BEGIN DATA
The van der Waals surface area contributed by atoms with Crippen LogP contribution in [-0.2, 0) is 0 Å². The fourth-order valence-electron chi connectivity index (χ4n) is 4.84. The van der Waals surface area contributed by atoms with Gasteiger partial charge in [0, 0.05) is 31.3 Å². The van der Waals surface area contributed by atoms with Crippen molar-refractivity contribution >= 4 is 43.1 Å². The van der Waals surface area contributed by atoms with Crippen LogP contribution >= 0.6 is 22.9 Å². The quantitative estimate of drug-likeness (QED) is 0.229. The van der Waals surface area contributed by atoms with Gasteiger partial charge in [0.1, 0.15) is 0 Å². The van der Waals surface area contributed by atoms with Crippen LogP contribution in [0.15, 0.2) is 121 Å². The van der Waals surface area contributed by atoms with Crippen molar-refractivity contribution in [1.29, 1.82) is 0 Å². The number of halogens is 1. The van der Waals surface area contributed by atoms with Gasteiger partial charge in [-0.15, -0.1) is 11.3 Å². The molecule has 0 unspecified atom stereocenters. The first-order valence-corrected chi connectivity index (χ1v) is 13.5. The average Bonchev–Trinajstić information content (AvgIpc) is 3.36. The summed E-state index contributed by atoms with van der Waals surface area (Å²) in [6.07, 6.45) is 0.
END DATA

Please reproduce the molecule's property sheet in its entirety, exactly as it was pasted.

The van der Waals surface area contributed by atoms with Crippen LogP contribution in [-0.2, 0) is 0 Å². The fourth-order valence-electron chi connectivity index (χ4n) is 4.84. The van der Waals surface area contributed by atoms with Gasteiger partial charge in [0, 0.05) is 31.3 Å². The van der Waals surface area contributed by atoms with Crippen molar-refractivity contribution >= 4 is 43.1 Å². The van der Waals surface area contributed by atoms with Crippen LogP contribution >= 0.6 is 22.9 Å². The quantitative estimate of drug-likeness (QED) is 0.229. The van der Waals surface area contributed by atoms with Gasteiger partial charge in [0.1, 0.15) is 0 Å². The van der Waals surface area contributed by atoms with Crippen LogP contribution in [0.15, 0.2) is 121 Å². The van der Waals surface area contributed by atoms with Crippen molar-refractivity contribution in [1.29, 1.82) is 0 Å². The number of halogens is 1. The van der Waals surface area contributed by atoms with Gasteiger partial charge in [-0.15, -0.1) is 11.3 Å². The molecule has 0 unspecified atom stereocenters. The first-order valence-corrected chi connectivity index (χ1v) is 13.5. The average Bonchev–Trinajstić information content (AvgIpc) is 3.36. The summed E-state index contributed by atoms with van der Waals surface area (Å²) in [6.07, 6.45) is 0.